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Learning from the water systems of ancient Rome – Dr. Gary Robbins, UConn
Date(s) - 03/08/2017
6:00 pm - 8:30 pm
Three Rivers Community College
On Wednesday, March 8, Dr. Gary Robbins, UConn Professor of Geology and Hydrology, will present a seminar,”What we can learn from the water systems of ancient Rome?”, as part of the Spring 2017 Environmental Issues Seminars. It runs from 6-8:30 p.m. in room C101 and includes a Q&A. It is free and open to the public.
Dr. Robbins is well published in the scientific literature and has received awards for his teaching, research and outreach. He is the 2016-2017 University of Connecticut Innovative Teaching Awardee. While teaching his course on Water Resources, he became fascinated with the contributions the ancient Romans made to modern water system supply and management. Given his hands-on approach to learning, he started a study abroad course in Rome called Water Systems of Rome: Ancient to Modern so students can see the contributions first hand. His current research focus is on deciphering fractured bedrock hydrogeology; he has been conducting studies in the U.S. and Italy.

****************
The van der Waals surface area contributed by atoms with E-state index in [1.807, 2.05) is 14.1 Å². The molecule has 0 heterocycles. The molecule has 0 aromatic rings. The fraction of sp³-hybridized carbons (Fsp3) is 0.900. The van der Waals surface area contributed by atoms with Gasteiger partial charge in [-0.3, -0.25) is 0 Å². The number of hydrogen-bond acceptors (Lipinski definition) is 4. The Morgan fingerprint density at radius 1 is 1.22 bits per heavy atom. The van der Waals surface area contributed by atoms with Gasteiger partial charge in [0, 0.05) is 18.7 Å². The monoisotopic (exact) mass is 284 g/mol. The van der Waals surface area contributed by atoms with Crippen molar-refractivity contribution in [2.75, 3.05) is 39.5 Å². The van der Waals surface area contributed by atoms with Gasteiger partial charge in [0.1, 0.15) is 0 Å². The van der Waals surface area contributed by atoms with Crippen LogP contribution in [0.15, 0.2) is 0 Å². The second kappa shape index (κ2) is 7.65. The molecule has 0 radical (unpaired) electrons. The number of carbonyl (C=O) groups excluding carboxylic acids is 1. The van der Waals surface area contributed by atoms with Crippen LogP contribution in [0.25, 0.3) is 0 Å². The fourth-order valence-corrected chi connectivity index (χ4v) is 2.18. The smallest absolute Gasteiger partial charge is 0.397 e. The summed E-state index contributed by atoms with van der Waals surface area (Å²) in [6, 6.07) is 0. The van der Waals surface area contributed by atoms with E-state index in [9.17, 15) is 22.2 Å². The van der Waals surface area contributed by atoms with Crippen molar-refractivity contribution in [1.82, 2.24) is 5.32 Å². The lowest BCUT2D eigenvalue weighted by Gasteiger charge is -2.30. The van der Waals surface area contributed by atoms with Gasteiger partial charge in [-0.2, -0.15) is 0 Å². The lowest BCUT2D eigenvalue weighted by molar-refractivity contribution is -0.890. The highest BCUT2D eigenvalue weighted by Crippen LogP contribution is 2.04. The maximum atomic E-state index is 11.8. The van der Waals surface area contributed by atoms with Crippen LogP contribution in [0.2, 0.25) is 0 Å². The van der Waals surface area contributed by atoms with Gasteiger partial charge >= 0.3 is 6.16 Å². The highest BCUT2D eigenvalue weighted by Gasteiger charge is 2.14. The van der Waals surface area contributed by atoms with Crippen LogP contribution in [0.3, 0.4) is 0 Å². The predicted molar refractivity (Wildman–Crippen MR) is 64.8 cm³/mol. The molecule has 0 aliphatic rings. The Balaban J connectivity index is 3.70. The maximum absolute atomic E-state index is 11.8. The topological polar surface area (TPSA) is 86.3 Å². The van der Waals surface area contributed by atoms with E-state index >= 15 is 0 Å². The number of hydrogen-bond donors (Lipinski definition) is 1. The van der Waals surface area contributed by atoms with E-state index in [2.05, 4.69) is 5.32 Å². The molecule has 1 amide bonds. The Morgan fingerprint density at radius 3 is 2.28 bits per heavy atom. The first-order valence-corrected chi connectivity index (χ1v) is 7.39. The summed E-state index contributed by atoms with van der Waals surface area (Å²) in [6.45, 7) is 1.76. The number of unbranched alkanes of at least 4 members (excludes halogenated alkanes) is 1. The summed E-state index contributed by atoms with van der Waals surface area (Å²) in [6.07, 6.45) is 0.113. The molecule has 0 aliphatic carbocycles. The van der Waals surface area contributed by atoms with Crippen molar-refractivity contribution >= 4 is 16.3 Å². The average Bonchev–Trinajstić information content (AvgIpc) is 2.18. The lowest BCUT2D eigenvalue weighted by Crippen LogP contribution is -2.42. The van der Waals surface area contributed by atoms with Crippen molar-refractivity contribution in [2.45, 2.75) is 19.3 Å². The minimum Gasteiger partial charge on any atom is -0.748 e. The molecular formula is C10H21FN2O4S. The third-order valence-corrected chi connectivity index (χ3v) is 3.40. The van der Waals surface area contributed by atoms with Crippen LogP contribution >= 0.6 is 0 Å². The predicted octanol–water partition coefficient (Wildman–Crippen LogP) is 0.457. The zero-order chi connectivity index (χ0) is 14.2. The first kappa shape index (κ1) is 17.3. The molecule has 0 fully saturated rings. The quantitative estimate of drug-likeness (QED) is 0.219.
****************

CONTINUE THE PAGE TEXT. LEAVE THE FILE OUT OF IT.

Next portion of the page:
Dr. Robbins is a Professor of Geology in the Department of Natural Resources and the Environment at the UConn. He obtained a Ph.D. at Texas A&M University in Geology specializing in Hydrogeology. He began his professional career working for the U.S. Nuclear Regulatory Commission, then after obtaining his Ph.D. became an Assistant Professor at Texas A&M. He then went to California and worked for Woodward-Clyde Consultants, an environmental consulting firm, while teaching as an adjunct at Cal. State Fullerton and U.C Riverside. Dr. Robbins is a Registered Geologist and Certified Engineering Geologist in California. a Certified Professional Geologist with AIPG, and a member of many scientific societies in his field.
The Spring 2017 Environmental Issues Seminars features prominent scientists on multiple topics on the environment. They are held weekly on Wednesdays through May 17 in room C111, starting at 6:00 p.m. They are free and open to the public.
For further information, please contact Professor Diba Khan-Bureau at 860-215-9443 or firstname.lastname@example.org.